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Overuse of antipsychotic drugs contributing to premature deaths

A UK dementia expert has warned a Sydney audience of the impact of overprescribing antipsychotic medication for behaviour control in dementia patients.

Hundreds of Australian dementia sufferers are dying unnecessarily each year because of the overuse of antipsychotic drugs, an international health expert has warned.

Professor Sube Banerjee, a dementia expert from King's College London, estimated around 700 dementia patients were dying prematurely every year in Australia because antipsychotic drugs were being overused by health professionals to treat the illness.

Addressing an Alzheimer's Australia seminar in Sydney yesterday, he said health systems worldwide were "failing people with dementia" by overprescribing antipsychotic drugs for behaviour control in patients.

The prescriptions were continuing, he said, despite increasing concern about the practice.

"You've got about 280,000 people with dementia in Australia and that equates to about 700 deaths per year if you're using your drugs at the same levels that we are in the UK," Banerjee said.

"The information...makes it very clear that you're doing at least that."

He said in the United Kingdom around 1800 dementia patients died each year directly as a result of reactions to antipsychotic drugs.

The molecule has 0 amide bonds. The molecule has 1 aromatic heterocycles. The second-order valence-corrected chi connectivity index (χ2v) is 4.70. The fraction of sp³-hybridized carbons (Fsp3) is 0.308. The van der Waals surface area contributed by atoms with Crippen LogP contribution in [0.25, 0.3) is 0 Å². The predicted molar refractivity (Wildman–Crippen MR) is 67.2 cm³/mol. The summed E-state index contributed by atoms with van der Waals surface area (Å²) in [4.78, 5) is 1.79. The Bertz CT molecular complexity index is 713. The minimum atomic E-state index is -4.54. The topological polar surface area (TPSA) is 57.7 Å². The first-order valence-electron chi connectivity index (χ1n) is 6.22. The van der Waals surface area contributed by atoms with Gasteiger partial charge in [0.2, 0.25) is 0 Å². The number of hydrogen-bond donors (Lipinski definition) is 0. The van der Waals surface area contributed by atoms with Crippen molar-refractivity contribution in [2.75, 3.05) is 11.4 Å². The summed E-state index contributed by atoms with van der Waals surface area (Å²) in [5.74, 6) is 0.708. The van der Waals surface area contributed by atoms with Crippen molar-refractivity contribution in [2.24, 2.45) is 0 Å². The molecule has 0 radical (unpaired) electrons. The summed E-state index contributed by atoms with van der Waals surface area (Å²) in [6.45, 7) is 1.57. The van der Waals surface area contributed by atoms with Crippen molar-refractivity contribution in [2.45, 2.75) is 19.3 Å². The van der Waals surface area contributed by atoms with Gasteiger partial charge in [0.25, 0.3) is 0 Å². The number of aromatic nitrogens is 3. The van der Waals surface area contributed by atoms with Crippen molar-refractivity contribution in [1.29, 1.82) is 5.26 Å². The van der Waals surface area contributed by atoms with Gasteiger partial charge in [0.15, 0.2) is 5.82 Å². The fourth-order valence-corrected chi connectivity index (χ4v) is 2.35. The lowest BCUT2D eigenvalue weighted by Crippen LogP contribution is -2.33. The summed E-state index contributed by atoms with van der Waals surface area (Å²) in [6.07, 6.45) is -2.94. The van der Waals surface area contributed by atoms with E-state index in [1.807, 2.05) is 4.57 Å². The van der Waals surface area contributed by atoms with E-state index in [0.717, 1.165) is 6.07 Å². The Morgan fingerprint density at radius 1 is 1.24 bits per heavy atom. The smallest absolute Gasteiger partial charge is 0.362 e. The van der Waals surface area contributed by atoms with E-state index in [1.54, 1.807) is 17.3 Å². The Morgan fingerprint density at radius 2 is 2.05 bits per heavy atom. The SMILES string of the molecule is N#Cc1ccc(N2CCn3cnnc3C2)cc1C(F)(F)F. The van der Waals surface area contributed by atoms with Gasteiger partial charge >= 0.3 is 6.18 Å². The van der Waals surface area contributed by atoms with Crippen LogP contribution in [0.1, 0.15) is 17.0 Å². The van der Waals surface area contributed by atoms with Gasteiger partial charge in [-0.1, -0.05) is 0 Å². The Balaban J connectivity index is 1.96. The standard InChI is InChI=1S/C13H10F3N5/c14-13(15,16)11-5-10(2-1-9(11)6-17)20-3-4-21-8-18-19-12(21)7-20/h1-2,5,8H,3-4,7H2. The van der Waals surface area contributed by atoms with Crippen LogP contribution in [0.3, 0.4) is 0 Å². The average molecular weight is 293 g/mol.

Earlier, the seminar heard that more than 1 million prescriptions for antipsychotic medications were made last year for people over 67.

There were 4 million prescriptions written for antidepressants for those over 67.

This year's federal budget contained $268 million over five years to assist the 1.5 million Australians living with dementia.

But the seminar was told more was needed to be done to address an increasing dementia burden among Australia's aging population.

UNSW dementia expert, Henry Brodaty, said there were less risky ways to treat the behavioural symptoms of dementia like wandering and swearing than by simply prescribing antipsychotics.

These included animal-assisted therapy, humour therapy and having patients live in small groups, Brodaty said.


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